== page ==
Moral Leadership has always had a place in our country. We may not see it for periods of time as we look around and think that all leadership around us is corrupt. However, there has always been a remnant of those leaders with strong moral codes of behavior that have stood their ground for the right way of dealing with fellow human beings. Some of those moral leaders have been national or state leaders—presidents, congressmen, senators, state officers, city leaders. Others have been smaller leaders—church deacons, managers of work places, clerks at community offices, privates in the army. But whether in a large pool or a small pool, these leaders have reminded us that morality exists and that it is important to keep our own moral code in good repair, to behave to others as we would like them to behave to us.

– James F. Linzey

Spiritual Foundations of America

The Declaration of Independence and the Gettysburg Address are two of the most famous and widely circulated vision statements ever composed. Together they are the spiritual constitution of the United States, and each served a great purpose when they were written. Both documents, poetic enough to be literature, mingle the controversy of the time with the broad outlook of a noble appeal for the dignity and rights of Americans. And both are reasoned enough to carry conviction yet inspire enthusiasm among followers. They are empowering statements that have impacted our nation for many years. They have established a system of ethics and morality to govern our nation.

– James F. Linzey

Leadership and Character

Consequently, though many today may say that character is not important in leaders, we have much evidence that character and morality are indeed as important in leadership as they are in other areas of our American way of life. In fact, a big advertisement in the Wall Street Journal announcing a new book for corporate leaders led out with this large heading: “Character still counts!”) (Bill George, Authentic Leadership: Rediscovering the Secrets to Creating Lasting Value, October 5, 2003.) And it definitely has counted for years. Calvin Coolidge stated that “we do not need more intellectual power, we need more moral power. We do not need more knowledge, we need more character” (Cal Thomas, Speech at the Heritage Foundation. Washington D. C., October 31, 1996, p. 6). His statement is still true today.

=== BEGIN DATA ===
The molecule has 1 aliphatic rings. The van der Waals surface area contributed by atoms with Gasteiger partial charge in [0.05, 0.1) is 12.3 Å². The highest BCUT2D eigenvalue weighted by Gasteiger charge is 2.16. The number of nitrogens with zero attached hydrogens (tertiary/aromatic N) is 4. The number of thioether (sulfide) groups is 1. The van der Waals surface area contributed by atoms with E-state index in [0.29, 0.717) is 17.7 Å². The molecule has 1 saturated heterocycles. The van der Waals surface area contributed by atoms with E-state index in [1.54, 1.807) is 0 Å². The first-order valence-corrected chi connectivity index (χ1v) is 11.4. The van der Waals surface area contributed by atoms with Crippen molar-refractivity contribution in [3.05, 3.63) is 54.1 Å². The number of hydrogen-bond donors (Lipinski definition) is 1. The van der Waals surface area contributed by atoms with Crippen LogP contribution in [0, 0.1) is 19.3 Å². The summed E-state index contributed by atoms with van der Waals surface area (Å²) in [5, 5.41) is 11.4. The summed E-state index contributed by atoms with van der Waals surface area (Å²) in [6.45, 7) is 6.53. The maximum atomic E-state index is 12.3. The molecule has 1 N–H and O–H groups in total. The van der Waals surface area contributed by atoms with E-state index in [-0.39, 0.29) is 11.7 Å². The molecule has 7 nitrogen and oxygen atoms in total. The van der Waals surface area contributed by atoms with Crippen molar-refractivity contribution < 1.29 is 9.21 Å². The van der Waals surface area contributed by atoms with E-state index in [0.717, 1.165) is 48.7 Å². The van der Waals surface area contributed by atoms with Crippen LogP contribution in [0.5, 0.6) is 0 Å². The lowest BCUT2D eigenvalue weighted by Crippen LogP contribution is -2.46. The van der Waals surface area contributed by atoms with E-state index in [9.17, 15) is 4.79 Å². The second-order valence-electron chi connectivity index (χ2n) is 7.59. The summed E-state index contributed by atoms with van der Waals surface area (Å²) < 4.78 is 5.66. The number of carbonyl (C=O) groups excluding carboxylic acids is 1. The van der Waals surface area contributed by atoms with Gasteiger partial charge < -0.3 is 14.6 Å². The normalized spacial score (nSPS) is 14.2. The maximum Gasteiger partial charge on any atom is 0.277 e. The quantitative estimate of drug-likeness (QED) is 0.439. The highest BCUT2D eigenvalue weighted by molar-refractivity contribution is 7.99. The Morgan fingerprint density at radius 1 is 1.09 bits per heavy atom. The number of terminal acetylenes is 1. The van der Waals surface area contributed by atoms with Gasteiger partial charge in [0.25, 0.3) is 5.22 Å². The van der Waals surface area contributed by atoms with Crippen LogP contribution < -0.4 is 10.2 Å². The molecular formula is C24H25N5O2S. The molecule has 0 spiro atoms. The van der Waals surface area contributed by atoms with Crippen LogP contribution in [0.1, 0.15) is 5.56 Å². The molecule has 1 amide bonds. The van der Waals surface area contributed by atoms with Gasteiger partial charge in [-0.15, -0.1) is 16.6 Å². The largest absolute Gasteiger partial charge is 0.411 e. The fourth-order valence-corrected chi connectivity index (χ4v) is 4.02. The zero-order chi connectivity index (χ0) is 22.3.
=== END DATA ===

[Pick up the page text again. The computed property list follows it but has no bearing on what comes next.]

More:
– James F. Linzey

Leadership and Liberty

Our founding fathers knew the day would come when “liberty would hang in a balance. . . . they believed that liberty cannot survive without morality. Our liberties are in danger because Americans have become an immoral people” (Mary Mostert, ed. and analyst. “Voices From America’s Past.” What True Americanism Demands of the American Citizen. The Reagan Information Exchange, 2002, note, p. 1). This statement is verified by the fact that a majority of Americans say that character isn’t important in political leaders. Calvin Coolidge, however, showed a great deal of insight when he stated that “if we are to maintain the great heritage which has been bequeathed to us, we must be like-minded as the fathers who created it. . . . .  We must follow the spiritual and moral leadership which they showed” (Cal Thomas, Speech at the Heritage Foundation. Washington D. C., October 31, 1996, p. 5). Coolidge pointed out that the foundations of our country were not material, but spiritual and moral: “no other theory is adequate to explain or comprehend the Declaration of Independence . . . it is the product of the spiritual insight of the people” (Thomas, 5). And Coolidge concludes by asserting that “unless the faith of the American people . . . is to endure, the principles of our Declaration will perish” (5).

– James F. Linzey